I am trying to create an authentication client and server for my project, and I am trying to think of ways on how a potential hacker could modify my code and use it to hack the servers. Do people actually do this often and if so, how do programmers try to get around it in open source projects?


2 Answers 2


You cannot trust input from the outside world, whether it's messages in your authentication scheme or data files.

Attackers can and will feed you invalid messages to trigger bugs or information leaks in your public-facing endpoints. They will also happily spoof credentials if your (assumedly homebrew) authentication scheme blindly trusts the foreign party.

There is no universal security or trust, all established mechanisms rely on establishing trust relationships up-front (pre-sharing keys) or by deferring to existing trust vendors (certificate authorities for TLS).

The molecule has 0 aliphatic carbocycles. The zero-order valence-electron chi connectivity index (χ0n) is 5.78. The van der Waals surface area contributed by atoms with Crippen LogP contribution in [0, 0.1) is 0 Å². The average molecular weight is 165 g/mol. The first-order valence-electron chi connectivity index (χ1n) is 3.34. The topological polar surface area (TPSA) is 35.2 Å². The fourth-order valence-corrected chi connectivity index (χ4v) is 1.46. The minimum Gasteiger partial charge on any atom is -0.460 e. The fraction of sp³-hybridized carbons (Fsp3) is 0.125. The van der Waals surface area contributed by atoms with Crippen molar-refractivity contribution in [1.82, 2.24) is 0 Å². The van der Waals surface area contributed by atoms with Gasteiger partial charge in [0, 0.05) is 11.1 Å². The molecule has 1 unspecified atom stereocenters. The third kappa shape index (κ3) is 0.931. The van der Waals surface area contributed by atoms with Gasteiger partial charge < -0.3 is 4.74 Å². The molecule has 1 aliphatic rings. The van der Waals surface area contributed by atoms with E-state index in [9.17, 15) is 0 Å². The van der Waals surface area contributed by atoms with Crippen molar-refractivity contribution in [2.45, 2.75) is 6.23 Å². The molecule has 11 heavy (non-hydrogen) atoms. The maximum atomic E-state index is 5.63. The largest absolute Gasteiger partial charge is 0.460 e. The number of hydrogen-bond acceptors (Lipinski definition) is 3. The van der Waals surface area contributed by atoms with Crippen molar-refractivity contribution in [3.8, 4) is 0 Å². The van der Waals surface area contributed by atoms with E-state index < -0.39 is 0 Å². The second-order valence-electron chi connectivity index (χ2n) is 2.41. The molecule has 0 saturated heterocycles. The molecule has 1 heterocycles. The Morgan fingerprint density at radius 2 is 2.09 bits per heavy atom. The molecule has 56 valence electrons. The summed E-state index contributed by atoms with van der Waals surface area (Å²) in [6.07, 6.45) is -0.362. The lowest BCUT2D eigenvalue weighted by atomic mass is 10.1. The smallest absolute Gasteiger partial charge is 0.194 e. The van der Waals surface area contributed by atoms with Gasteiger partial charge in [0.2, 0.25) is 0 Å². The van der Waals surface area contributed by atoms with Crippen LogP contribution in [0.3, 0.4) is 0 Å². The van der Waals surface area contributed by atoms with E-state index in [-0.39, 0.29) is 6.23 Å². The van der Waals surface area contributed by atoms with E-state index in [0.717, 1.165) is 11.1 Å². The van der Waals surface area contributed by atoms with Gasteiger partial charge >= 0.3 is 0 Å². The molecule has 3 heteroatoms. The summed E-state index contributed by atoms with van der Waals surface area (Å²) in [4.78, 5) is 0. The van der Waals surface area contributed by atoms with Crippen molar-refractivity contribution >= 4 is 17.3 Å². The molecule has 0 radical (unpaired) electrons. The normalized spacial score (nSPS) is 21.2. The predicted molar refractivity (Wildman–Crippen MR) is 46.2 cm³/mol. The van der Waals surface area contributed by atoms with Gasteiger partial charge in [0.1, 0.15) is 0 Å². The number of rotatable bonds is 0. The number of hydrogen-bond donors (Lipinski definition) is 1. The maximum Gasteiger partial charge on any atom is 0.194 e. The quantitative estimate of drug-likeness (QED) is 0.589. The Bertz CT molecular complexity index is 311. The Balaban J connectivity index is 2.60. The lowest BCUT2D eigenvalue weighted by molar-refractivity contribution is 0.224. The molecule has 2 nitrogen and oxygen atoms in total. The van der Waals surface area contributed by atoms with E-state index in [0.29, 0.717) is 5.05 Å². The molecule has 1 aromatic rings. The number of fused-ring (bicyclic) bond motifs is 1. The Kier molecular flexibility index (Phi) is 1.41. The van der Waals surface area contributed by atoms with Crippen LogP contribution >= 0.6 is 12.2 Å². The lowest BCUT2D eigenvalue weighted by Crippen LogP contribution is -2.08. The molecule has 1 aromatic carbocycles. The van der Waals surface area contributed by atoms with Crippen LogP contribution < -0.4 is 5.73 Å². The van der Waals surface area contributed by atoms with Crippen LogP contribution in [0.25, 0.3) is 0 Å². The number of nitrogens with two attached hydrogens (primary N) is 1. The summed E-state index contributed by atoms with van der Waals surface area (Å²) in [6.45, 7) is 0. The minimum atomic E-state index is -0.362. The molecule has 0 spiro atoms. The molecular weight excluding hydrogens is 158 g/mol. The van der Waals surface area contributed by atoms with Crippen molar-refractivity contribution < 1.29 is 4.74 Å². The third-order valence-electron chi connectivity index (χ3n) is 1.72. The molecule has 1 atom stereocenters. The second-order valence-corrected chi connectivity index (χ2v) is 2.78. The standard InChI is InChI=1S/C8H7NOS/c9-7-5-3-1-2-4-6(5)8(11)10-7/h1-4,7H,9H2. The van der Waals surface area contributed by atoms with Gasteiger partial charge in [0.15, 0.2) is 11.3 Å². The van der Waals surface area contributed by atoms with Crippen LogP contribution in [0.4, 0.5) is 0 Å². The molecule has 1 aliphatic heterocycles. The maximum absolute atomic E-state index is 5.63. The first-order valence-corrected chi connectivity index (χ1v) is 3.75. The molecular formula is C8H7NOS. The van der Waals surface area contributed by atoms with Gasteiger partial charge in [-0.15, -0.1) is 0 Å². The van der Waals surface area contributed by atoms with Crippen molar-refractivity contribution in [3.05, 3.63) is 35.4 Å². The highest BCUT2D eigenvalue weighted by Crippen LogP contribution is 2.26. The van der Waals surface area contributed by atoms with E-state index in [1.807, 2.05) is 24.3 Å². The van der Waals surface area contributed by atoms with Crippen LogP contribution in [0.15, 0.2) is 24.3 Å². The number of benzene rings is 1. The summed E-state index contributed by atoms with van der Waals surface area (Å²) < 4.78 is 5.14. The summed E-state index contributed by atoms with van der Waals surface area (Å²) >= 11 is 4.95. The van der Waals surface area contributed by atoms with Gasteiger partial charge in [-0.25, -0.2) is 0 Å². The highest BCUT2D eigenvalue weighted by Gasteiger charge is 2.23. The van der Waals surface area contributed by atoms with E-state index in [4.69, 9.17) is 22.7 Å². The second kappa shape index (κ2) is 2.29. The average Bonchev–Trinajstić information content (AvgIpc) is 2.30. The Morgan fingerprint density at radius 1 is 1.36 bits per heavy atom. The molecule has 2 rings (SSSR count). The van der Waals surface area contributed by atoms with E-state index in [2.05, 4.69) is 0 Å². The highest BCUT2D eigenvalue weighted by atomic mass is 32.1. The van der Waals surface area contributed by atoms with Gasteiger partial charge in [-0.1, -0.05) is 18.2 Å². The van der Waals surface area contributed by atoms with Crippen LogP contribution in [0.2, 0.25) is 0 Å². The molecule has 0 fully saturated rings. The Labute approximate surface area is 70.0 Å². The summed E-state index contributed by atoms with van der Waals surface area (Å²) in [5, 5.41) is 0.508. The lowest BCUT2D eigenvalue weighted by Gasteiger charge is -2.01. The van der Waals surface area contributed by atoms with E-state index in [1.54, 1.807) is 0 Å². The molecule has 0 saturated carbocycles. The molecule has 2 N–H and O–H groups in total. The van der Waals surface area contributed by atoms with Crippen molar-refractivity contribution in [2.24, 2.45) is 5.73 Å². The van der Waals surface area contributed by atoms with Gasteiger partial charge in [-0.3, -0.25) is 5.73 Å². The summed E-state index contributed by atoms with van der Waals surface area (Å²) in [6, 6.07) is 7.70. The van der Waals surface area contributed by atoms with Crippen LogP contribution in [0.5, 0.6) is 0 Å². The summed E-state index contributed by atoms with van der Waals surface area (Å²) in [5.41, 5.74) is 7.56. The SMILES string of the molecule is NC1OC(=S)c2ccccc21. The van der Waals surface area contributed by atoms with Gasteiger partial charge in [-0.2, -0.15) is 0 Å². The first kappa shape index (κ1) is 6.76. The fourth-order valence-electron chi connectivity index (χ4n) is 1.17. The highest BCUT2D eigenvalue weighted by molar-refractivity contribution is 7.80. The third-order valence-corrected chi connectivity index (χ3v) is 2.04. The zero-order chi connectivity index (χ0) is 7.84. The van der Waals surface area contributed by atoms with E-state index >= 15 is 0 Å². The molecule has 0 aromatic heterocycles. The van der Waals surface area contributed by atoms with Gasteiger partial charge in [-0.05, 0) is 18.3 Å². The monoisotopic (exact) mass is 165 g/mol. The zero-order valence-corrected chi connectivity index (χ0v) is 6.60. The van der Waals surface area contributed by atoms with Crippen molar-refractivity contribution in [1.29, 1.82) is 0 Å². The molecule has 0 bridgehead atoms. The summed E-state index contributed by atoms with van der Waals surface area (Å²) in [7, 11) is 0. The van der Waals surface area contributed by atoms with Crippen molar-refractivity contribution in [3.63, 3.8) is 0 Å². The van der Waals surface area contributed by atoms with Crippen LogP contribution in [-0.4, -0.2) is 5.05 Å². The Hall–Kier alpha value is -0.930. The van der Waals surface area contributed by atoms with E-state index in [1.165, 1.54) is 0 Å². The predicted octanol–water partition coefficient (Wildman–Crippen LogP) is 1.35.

The only thing that differs between attackers leveraging your source and attackers reverse-engineering protocols and binaries is that it's slightly easier for them to get a grip on what your program does from decently written source code.


People do this sometimes, yes. For example: http://m.slashdot.org/story/40281. One mitigation is to require cryptographic signing of commits from maintainers. But you still have to trust your maintainers.

  • Sorry, I’m new here and not sure why this is getting downvoted.
    – Davislor
    Commented Sep 28, 2015 at 9:00

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